UK News Boy, 14, dies after getting into difficulty in North Met Lake in Cheshunt amid heatwave
When will it rain? Latest Met Office weather forecast as hosepipe bans imposed across the UK
Some parts of the UK have seen the lowest amount of rainfall in July since Met Office records began almost 200 years ago, in 1836 The post When will it rain? Latest Met Office weather forecast as hosepipe bans imposed across the UK appeared first on inews.co.uk.
A 14-year-old boy has died after getting into difficulty in a lake in Cheshunt during scorching 28C temperatures.
Hertfordshire Police said officers were called to North Met Lake, off Cadmore Lane, Cheshunt, at 5pm yesterday, to reports the boy had not resurfaced after being in the water.
The youngster is one of several people to have drowned this summer, including at least seven teenage boys, as the sweltering heat drives more and more to seek refuge in sometimes perilous waters.
Police, the Fire and Rescue Service and the East of England Ambulance Service rushed to the scene.
Emergency Services carried out searches of the area, including the use of the police helicopter and specialist police divers.
How to keep cool in workwear - 4 tricks to dress for hot weather ‘keep you feeling fresh'
WHILE BRITONS gear up for the third heatwave of the year so far, many will be preparing ways to brave the highs of nearly 30C heat this week. So, how's best to dress for work in hot weather?This week, Met Office chief forecaster Steve Willington said: "We could see parts of the UK entering heatwave conditions if the above-average temperatures last for three days or more.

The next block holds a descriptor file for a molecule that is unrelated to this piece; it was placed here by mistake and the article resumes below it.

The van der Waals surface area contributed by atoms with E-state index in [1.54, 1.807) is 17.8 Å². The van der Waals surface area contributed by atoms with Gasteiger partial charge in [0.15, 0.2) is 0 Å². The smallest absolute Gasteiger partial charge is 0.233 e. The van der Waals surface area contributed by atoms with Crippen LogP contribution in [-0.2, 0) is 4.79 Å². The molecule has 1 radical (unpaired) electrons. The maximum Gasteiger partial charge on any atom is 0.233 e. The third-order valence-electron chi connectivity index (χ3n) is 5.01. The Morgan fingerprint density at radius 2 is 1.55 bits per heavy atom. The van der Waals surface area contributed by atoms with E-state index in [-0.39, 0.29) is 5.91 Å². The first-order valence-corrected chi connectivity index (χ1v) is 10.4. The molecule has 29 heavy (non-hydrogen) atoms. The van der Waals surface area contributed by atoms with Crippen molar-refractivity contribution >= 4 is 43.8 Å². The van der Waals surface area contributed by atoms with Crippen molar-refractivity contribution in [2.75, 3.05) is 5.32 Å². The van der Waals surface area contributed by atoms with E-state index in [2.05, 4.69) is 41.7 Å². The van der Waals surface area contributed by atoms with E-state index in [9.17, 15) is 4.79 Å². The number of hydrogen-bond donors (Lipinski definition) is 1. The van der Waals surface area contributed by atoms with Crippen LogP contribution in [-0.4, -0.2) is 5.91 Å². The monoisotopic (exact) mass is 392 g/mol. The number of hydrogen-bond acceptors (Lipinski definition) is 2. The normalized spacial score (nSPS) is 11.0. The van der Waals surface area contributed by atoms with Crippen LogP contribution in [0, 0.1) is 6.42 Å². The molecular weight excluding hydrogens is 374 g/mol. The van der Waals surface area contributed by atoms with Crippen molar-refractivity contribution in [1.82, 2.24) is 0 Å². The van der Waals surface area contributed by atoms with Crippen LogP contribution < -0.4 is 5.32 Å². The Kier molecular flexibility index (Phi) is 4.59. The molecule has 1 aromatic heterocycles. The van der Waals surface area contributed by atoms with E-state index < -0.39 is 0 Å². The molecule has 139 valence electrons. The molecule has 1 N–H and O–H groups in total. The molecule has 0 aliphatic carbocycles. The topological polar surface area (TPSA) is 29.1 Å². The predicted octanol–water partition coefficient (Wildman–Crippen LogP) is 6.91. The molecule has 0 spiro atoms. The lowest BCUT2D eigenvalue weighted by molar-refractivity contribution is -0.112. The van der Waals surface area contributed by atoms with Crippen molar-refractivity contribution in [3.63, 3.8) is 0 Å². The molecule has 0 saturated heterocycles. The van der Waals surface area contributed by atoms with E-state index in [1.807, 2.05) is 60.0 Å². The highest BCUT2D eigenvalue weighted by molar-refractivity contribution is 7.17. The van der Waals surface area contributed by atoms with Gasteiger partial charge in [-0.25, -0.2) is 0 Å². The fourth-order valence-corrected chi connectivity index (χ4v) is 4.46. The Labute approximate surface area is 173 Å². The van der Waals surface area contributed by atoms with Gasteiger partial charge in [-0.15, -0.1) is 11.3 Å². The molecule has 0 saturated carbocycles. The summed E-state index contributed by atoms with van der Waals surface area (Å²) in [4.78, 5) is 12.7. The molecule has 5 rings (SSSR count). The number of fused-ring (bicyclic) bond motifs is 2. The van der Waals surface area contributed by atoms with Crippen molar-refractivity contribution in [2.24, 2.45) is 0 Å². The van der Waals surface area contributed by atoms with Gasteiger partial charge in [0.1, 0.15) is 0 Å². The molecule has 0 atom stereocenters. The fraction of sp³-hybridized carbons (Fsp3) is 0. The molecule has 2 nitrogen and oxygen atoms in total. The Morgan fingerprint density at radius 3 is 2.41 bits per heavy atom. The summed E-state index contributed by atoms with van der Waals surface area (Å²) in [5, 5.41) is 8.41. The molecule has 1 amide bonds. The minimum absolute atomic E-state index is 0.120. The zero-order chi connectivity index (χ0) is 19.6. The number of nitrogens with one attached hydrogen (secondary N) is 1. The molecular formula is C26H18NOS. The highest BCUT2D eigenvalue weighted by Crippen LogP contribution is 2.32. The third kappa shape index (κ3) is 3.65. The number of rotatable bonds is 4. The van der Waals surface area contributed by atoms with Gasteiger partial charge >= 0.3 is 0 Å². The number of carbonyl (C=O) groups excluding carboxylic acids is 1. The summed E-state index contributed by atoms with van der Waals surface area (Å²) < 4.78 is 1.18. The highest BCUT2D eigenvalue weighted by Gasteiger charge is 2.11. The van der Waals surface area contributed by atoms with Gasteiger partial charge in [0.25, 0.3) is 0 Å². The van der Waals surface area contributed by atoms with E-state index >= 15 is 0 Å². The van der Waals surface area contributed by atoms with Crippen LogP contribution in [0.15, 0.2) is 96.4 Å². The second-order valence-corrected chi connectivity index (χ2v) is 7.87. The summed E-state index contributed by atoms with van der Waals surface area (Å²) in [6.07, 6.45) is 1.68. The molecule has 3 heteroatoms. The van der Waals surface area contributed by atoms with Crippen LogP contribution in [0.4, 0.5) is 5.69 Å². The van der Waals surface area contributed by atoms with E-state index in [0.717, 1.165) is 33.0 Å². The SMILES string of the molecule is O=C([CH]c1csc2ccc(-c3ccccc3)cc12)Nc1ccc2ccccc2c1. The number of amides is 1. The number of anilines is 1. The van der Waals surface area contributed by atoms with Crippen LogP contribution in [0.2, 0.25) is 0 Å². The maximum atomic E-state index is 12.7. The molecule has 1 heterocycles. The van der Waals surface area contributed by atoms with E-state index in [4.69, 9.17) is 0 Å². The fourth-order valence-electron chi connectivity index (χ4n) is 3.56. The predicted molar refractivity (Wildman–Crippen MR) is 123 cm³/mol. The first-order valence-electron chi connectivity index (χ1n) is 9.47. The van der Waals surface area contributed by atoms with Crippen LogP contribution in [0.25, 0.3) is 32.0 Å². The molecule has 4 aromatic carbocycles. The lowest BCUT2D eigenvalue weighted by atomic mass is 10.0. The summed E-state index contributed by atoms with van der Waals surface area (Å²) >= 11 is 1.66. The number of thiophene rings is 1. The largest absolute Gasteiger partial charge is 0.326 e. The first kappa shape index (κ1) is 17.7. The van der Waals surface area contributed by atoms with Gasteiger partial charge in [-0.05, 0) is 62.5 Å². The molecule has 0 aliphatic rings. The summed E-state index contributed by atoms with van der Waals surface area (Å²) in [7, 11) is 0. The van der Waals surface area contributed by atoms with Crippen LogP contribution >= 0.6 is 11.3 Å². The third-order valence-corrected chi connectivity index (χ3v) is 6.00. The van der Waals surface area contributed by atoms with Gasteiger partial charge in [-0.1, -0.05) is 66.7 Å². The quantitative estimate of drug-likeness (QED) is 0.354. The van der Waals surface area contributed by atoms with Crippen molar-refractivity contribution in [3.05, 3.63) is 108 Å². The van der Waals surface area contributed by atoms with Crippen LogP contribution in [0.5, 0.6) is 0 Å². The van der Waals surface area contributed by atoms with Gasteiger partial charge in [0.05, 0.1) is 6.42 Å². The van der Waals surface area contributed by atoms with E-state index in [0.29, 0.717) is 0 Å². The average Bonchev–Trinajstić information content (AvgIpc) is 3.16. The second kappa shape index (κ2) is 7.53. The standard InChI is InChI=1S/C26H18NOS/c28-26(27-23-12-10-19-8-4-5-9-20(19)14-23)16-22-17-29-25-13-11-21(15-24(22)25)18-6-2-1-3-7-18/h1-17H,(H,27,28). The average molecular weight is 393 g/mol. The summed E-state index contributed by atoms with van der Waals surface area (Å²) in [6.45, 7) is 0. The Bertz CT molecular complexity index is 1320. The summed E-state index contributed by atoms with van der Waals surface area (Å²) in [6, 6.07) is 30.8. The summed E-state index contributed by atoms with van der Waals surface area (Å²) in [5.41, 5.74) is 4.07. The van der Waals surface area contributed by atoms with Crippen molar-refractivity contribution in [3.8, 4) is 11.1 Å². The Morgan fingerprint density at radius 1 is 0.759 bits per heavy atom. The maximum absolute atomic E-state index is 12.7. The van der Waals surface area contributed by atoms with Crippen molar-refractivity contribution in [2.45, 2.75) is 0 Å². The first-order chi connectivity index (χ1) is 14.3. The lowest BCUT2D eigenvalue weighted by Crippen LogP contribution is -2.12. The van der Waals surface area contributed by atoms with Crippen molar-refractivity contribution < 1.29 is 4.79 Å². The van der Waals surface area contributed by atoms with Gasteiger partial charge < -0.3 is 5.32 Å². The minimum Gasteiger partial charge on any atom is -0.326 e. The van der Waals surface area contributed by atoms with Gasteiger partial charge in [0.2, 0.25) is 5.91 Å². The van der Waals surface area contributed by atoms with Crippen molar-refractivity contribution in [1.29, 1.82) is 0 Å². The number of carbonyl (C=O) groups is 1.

Hertfordshire Constabulary said a body was recovered hours later just before 11pm last night. Formal identification is yet to take place, however, the boy's next of kin have been informed, the force added.
It comes as millions more people face a hosepipe ban as the UK braces for extreme temperatures in the latest heatwave.
At least six teenage boys drowned during UK's record-breaking 40C heatwave
1) JULY 9: EAST QUARRY, WIGAN
A 16-year-old got into difficulties in the water at East Quarry near Wigan during the start of the heatwave
August heatwave date: When the hot weather is forecast for and how long the Met Office predicts it will last
Temperatures are expected to rise steadily over the next week due to area of high pressure building from the Atlantic into the south and south-west of England . They are expected to exceed 30ºC in southern England from Thursday, while the rest of England and Wales will see temperatures in the mid to high 20s. Scotland and Northern Ireland will be a little cooler. Met Office chief forecaster Steve Willington said: “We could see parts of the UK entering heatwave conditions if the above-average temperatures last for three days or more.
2) JULY 11: WEST YORKSHIRE CANAL
A 16-year-old died after getting into difficulties while swimming in the Aire and Calder Navigation, police said
3) JULY 16: SALFORD QUAYS
A 16-year-old boy died after getting into difficulty while swimming in Salford Quays in Greater Manchester
4) JULY 17: OVINGHAM
A 13-year-old died after getting into difficulties while swimming in the River Tyne near Ovingham
5) JULY 18: RIVER THAMES
A 14-year-old boy went missing and is believed to have drowned after swimming in the River Thames